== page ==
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Harry Potter And The Order Of The Phoenix
Author - J.K.Rowling

This fifth book in the seven-part series was probably the most awaited book in recent times. Harry Potter fans, young and old, yearned to know what happened to the young wizard after his terrifying encounter with the Dark Wizard Voldemort in the Goblet of Fire. They had to wait three years to find out. Since its publication in June 2003, the Order of the Phoenix has broken many records. It is sold in about 200 countries and has been translated into more than 50 languages including Hindi and Gujarati.
Harry is no longer the diffident boy who entered Hogwarts wondering if he could really become a wizard. He is now fifteen. He is impatient, restless and often short-tempered. He is constantly seeking answers to many troubling questions, but is confused and angered by the hypocrisy of grown-ups. Harry learns painfully that there are no absolute heroes in real life. The ‘good’ ones have their failings too. Girls trouble him too, and one of them makes his life miserable and ecstatic by turns.
The Order of the Phoenix is the name by which a group of wizards who are trying to fight Voldemort call themselves. Harry and his friends are part of it too. They have to remain a secret organization because the Ministry of Magic chooses not to believe in the return of Voldemort to his human form, and in his growing power. The loyal press portrays Harry as a publicity-seeking brat and Dumbledore as a senile wizard incapable of running Hogwarts.
The fifth year at Hogwarts sees Harry’s best friends Ron and Hermione become prefects, while his own merits go unrecognized. The Ministry appoints the detestable Dolores Umbridge as teacher of Defence Against the Dark arts. Thanks to her restrictions and censorship, no learning happens at Hogwarts. Amidst the wide spread revolt from the students that the teachers silently support, the Weasley twins make their sensational break to freedom.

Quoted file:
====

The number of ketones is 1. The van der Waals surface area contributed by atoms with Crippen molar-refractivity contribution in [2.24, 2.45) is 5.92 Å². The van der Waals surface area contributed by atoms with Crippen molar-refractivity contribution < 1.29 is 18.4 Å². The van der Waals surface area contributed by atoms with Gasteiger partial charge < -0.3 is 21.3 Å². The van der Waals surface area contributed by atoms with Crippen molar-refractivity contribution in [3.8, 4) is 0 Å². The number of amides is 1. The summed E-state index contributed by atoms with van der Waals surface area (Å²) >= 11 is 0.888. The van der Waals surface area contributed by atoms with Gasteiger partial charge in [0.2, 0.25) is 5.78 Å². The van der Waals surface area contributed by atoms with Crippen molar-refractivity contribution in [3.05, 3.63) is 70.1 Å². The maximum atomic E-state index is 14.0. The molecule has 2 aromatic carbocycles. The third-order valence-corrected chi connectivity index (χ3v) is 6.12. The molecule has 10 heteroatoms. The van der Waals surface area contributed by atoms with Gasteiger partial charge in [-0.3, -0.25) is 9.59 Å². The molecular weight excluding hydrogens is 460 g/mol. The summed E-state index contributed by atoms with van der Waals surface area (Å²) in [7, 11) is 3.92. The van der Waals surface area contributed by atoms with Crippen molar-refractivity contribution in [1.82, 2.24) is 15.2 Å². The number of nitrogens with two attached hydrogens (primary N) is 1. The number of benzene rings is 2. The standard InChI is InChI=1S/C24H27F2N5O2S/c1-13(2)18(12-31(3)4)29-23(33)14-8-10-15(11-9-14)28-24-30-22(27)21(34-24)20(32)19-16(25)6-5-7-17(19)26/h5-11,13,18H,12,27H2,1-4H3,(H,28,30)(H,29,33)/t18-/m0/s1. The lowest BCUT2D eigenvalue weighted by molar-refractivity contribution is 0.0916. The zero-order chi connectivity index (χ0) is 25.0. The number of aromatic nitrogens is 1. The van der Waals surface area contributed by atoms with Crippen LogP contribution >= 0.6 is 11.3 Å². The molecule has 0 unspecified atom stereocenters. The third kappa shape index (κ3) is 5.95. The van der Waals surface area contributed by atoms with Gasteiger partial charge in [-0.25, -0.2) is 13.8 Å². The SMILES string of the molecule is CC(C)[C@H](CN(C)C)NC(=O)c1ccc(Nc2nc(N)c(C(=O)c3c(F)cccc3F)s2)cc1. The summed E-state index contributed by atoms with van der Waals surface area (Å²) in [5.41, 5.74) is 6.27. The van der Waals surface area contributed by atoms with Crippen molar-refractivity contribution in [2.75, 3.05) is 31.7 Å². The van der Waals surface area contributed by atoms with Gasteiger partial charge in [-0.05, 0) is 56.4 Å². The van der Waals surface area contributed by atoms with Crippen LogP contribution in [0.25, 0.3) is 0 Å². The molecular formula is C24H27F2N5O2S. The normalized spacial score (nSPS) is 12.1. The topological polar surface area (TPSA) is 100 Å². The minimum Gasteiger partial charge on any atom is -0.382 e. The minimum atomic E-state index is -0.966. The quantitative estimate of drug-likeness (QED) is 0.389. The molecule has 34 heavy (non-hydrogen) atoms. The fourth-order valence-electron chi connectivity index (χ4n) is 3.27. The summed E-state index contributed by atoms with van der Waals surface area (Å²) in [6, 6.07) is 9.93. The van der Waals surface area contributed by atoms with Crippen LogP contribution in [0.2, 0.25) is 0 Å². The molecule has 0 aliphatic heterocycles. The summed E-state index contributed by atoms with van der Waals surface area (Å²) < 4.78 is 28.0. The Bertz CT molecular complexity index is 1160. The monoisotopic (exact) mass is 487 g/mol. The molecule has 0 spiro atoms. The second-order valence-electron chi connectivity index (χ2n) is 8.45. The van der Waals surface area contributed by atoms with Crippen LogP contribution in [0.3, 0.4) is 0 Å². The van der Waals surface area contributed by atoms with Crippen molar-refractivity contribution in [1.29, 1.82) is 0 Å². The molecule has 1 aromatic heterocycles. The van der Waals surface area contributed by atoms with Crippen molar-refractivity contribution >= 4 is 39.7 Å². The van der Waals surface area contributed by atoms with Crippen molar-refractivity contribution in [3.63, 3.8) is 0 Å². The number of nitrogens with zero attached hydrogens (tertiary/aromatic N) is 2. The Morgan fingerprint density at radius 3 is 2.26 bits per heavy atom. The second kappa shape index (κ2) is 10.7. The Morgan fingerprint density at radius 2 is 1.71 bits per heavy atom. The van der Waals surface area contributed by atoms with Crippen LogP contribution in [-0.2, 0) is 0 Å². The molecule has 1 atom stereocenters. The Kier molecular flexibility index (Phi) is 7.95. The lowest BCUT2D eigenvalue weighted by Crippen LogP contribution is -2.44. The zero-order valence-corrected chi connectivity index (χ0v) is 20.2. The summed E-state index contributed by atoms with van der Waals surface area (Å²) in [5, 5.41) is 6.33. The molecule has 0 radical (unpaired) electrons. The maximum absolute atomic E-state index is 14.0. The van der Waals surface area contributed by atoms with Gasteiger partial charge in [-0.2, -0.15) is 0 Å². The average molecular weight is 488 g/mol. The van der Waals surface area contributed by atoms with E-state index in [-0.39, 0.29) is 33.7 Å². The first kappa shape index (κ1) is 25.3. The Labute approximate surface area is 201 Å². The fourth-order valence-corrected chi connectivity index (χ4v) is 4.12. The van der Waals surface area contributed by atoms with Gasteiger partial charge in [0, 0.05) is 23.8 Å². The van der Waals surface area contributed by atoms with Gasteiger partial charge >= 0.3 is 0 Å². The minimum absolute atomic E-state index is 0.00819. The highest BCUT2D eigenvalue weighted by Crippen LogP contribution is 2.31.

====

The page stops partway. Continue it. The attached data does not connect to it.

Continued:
Apart from preparing for the OWLs (Ordinary Wizarding Levels) Harry has other troubles to cope with. The deserted corridor he sees repeatedly in his dreams, and the door that would not open, tantalize him. The drama that unfolds behind that door keeps us transfixed right to the very end. Harry barely manages to survive this encounter with Voldemort, and the Ministry officials are forced to accept the truth of his return.
When the book ends, there is no indication that things are going to be fine from then on. It indicates another beginning. Harry is devastated by his personal loss. He has to return to his guardians, the Dursleys. And there is the prophecy that links him inseparably with Voldemort. He has to re-form his opinion about a lot of things. But he has the consolation of having wonderful friends to stand by him.
The Order of the Phoenix is a wonderful sequel to the other books in the series. Along with the excitement of the adventure, thrills and laughs the book holds, we can also enjoy the way Harry and his friends grow and mature from one book to the next. There is magic not only in the plot and events, but in the way Rowling narrates her tale. 766 pages might seem a big hurdle to cross; the book could have been shorter, but, full credit to Rowling’s skill, we are at the last page before we realize it. Once the last page is read, we can only begin the countdown to the next book in the series.
There is only one danger that young readers have to beware of. Your parents or grandparents might want to read the book first!

Review - Revathi Sachidanandam

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